Scott T. Rickards, CEO, Waterfund

By Scott T. Rickards

In our data-rich financial universe, a fundamental economic question remains unanswered: at what cost is it economical for the world’s largest cities to bring additional water supply online?  

The oil industry will tell you that $100/barrel oil is the value below which capital allocation can earn a return. Given its critical importance in our lives, why does the water industry not have a similar fast answer to the question? Is the ‘global water crisis’ a resource crisis or perhaps a capital crisis?

Precisely because of its critical importance, the water industry has been given a pass on cost transparency by everyone from politicians, to Wall Street, to economists due to the unimaginable consequences of not having an abundant supply of fresh water. As a result, the subject of water production costs remains largely unexplored and water has taken a back seat to virtually every other resource in the battle for private investment dollars.  

The large scale and non-uniformity of water financial data is also a major challenge to creating a precise water finance benchmark; no two water enterprises publish comparable financial statements. Water volumes, interest expense, energy costs, and capital expenditures must first be extracted from unstructured data sets often thousands of pages in length. Then, hidden costs and subsidies must be interpolated and modeled alongside the available information. Complex data challenges such as these are the main barriers to a successful and precise global water cost index.  

To be clear, the subject of water scarcity has not been ignored. Indeed, there are a number of benchmarks and even exchanges which value the scarcity of physical supply. Chile has an electronic water exchange as does Australia and several other important water-short regions. Others have attempted indices which measure the scarcity value of physical water supply.

What’s missing in these marketplaces and valuation metrics is an accounting of the massive capital spending required between the raw resource and the production of ‘finished water’ at your tap.  Ugandais endowed with widespread and plentiful natural water resources, yet 93 percent of the country does not have access to piped water in their home. Facts such as this lead one to believe that the ‘global water crisis’ is in fact, to a significant degree, an investment crisis – and a grand challenge in Big Data.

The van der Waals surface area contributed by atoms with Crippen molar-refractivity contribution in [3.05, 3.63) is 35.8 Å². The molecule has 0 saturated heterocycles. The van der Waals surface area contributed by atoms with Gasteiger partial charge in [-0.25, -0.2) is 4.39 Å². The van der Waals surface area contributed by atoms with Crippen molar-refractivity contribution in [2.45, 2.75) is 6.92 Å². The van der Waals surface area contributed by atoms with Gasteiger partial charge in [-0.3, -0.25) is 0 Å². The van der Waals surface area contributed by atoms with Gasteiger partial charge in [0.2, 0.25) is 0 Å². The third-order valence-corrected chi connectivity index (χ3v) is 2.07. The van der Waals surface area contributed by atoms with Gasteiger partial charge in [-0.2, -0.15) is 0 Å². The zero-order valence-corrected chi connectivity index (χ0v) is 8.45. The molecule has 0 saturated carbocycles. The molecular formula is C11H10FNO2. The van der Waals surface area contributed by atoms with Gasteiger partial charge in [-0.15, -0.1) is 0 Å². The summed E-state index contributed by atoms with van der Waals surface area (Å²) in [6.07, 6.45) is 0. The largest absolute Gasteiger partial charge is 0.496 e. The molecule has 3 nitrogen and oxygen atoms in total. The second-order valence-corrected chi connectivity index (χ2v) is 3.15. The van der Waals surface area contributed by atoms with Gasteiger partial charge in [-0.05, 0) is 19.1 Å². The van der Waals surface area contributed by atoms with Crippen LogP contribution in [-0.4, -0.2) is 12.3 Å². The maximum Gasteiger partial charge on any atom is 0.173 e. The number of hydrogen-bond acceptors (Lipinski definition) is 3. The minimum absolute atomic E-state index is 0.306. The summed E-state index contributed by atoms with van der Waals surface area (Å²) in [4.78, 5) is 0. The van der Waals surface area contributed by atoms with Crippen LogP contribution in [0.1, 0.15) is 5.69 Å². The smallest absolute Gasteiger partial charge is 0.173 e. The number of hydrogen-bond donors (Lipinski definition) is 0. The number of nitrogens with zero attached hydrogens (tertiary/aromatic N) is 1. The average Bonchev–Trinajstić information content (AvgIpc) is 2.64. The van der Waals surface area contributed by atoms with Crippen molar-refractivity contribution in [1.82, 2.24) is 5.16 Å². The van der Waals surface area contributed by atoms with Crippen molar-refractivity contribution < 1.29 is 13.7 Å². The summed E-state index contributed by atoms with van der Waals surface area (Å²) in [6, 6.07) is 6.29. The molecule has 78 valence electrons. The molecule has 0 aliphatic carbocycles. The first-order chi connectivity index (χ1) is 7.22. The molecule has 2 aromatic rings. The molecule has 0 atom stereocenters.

To that end, the Water Cost Index being developed by IBM and Waterfund seeks to shed light on exactly what it costs the world’s major cities to produce a unit of ‘finished water’ by applying IBM’s Big Data expertise to the volumes of unstructured information about water that exists today. Accounting for big-ticket items such as capital expenditures, debt service, and energy costs, how much does it really cost for Los Angeles, Jakarta, Singapore, Dubai and other cities to deliver water to homes?

Once complete, the index can be used to ring-fence and manage risk exposure to major water infrastructure projects. To take one specific example, the Jordan Red Sea Project seeks to intake and desalinate water at the Red Sea and deliver it via pipeline to severely water-stressed Amman, Jordan and the Dead Sea. The geopolitical upside of a successful outcome to this project is obvious, but total project costs run upwards of $25 billion dollars. Billions have already been pledged by major governments and the World Bank has recently given its seal of approval.

However, private investment will certainly be required. If the index could be used to create insurance to underwrite the investment exposures of private financiers in situations such as the dire one faced in Jordan, so enabling the investment to take place, it would be a valuable tool in changing how business gets done in the water industry and in extending and revamping the world’s water infrastructures.